A terrified Michelle Beattie made the extraordinary admission yesterday when her ex-partner was released from jail after serving several months for repeated domestic violence offences.
She said she feared for her life as her former partner did not have to wear a GPS tracking device.
Fighting back tears, Ms Beattie said her death might finally jolt authorities into action.
“In a way I hope he does kill me, because it might finally make them take notice,” she said.
“If that happened, then at least they would have to say, ‘well there’s another one dead, we better do something about it’.”
Ms Beattie’s ex-partner was not subject to a court order requiring him to be fitted with a tracking device, leaving her sheltering in a hotel after turning to Opposition domestic violence spokeswoman Ros Bates and the support group Domestic Violence Connect.
Ms Beattie said the domestic violence murders of Tara Brown, Shelsea Schilling and Teresa Bradford had been in vain, as not enough has been done to make victims safer.
“It just makes their deaths look like a joke,” she said.
“Don’t let their deaths be in vain.”
Ms Bates repeatedly asked the State Government for assurance that Ms Beattie’s attacker would be fitted with a tracking device on his release.
She said it was another example of not tackling the problem seriously.
“The Opposition had to do the Government’s job by bringing in tough new DV laws, and yet victims still have no certainty when alleged perpetrators are released on parole, even though GPS trackers were enshrined in legislation,” she said.
“Victims need certainty and to be assured of their safety, not living in fear that their nightmare will start all over again.”
A spokeswoman for Corrective Services Minister Mark Ryan said the Government was doing everything in its power to take on domestic violence.
“The Palaszczuk Government is committed to tackling domestic and family violence, and that is why we have invested more than $200 million in services, including high-risk teams, integrated responses, offender change and education programs, crisis shelters and additional victim support,” she said.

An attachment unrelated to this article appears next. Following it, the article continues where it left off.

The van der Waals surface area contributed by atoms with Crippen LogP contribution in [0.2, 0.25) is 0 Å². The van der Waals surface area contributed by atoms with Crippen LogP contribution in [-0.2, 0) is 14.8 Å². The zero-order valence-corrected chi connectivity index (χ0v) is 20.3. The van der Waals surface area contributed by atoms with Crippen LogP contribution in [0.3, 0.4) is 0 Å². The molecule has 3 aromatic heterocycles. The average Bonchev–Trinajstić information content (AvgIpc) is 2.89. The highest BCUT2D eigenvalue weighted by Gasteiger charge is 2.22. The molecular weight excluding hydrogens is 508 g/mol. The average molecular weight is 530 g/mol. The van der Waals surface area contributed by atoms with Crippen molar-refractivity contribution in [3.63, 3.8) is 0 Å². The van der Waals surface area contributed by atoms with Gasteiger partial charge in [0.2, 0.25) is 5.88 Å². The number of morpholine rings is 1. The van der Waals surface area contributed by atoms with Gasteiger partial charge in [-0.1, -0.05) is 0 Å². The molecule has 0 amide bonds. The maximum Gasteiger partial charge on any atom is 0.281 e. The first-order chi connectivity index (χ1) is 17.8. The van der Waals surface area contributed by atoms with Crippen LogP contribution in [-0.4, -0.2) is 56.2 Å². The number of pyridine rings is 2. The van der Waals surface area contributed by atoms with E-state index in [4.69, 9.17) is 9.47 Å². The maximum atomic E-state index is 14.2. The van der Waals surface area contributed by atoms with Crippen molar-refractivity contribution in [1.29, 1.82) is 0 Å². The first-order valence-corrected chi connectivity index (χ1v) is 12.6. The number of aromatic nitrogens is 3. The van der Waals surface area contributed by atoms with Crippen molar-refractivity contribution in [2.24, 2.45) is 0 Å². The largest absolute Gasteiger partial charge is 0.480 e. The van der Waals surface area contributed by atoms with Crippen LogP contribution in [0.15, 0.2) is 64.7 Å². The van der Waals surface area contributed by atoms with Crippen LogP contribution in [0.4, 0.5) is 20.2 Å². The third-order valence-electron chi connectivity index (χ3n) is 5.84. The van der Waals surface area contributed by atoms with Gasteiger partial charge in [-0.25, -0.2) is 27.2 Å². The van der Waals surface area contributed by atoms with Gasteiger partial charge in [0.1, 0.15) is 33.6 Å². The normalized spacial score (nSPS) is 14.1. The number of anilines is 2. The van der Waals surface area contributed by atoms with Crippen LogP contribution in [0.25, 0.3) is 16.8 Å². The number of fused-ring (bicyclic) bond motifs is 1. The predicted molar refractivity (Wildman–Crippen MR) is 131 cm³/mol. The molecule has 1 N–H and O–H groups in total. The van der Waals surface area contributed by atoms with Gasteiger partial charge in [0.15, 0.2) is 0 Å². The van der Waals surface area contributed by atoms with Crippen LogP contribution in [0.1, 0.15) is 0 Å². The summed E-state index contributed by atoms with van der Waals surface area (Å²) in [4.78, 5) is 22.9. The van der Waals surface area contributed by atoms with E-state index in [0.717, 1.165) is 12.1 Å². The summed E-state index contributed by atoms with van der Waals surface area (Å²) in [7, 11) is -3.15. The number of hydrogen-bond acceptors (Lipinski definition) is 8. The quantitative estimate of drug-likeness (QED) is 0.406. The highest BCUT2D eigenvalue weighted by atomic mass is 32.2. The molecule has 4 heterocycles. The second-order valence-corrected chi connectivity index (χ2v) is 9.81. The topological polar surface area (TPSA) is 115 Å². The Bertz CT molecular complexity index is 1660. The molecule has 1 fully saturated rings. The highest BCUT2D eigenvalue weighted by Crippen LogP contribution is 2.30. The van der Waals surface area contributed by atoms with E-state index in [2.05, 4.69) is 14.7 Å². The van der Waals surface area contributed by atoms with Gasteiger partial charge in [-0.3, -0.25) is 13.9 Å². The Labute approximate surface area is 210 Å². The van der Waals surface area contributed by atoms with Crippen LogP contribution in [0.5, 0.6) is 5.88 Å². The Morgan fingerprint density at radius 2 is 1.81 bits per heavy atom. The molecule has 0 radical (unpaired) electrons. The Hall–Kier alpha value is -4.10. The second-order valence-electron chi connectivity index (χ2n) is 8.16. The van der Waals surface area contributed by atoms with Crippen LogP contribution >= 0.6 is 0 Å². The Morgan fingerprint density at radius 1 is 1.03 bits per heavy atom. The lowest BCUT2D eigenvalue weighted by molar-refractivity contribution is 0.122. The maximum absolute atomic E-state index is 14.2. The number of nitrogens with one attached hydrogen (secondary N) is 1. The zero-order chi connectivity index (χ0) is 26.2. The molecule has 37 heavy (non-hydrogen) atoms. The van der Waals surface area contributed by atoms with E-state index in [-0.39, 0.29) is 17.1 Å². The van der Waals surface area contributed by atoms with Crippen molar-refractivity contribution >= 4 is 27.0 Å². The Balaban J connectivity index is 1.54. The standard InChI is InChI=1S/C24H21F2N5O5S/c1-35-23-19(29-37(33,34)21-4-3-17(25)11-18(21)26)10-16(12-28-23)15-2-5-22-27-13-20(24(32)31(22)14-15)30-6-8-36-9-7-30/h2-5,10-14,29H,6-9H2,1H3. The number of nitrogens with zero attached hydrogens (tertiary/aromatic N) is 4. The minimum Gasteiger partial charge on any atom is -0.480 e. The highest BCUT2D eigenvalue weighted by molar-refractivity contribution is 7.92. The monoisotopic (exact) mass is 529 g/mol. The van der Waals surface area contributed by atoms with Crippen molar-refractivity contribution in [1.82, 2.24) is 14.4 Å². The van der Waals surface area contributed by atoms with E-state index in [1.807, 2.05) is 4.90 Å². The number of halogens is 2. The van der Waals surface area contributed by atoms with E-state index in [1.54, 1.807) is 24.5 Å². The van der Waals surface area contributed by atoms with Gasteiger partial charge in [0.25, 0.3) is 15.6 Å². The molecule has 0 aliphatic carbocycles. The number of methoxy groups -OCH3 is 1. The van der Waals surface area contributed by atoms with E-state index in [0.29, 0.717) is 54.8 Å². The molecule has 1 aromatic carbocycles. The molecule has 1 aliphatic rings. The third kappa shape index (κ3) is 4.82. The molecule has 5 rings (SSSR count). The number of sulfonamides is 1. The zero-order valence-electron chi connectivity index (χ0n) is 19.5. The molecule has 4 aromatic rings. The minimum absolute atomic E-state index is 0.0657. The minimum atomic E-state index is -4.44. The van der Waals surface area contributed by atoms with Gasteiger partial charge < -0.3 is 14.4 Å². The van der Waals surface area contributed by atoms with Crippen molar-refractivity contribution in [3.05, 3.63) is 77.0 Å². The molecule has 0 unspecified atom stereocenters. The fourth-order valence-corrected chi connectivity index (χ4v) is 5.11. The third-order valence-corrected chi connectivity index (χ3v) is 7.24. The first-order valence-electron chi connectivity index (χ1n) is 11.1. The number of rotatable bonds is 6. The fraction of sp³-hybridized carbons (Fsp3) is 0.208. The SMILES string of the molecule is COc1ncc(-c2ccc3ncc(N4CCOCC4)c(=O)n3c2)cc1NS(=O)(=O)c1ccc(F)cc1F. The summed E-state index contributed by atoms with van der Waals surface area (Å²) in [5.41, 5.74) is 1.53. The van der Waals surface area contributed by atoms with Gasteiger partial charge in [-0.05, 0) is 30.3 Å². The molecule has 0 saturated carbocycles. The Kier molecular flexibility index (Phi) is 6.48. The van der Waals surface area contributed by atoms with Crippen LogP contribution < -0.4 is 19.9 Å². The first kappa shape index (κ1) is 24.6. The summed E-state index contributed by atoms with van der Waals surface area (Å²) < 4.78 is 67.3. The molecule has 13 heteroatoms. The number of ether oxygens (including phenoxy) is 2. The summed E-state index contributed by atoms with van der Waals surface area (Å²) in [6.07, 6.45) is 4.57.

“The Government also accepted all the recommendations of the Not Now, Not Ever report.”
Communities Minister Shannon Fentiman described Ms Beattie’s situation as extremely distressing and said a number of agencies were working with her to keep her safe.
But Ms Fentiman said she was unable to personally intervene and insist on Ms Beattie’s former partner being fitted with a tracking device with the decision on who is fitted with one up to the courts or the independent parole board.
“It’s not something we can intervene in. It’s a decision for independent bodies to make about the risk that he poses to the victim,” Ms Fentiman said.
But she said the government was working on a trial for GPS monitoring of serious violent domestic violence offenders as well, as recommended by the Not Now, Not Ever report.
“The research in Not Now, Not Ever report clearly shows that the way we actually prevent homicides from occurring is acting earlier and agencies sharing information,” Ms Fentiman said.
“That’s what our integrated response high risk teams do. They actually are working right now to make sure we are tracking those high risk offenders and we have a safety plan for the victims.
“In the longer term... this is a community issue.”
This article was written by Jeremy Pierce and Sarah Vogler and has been copied from here.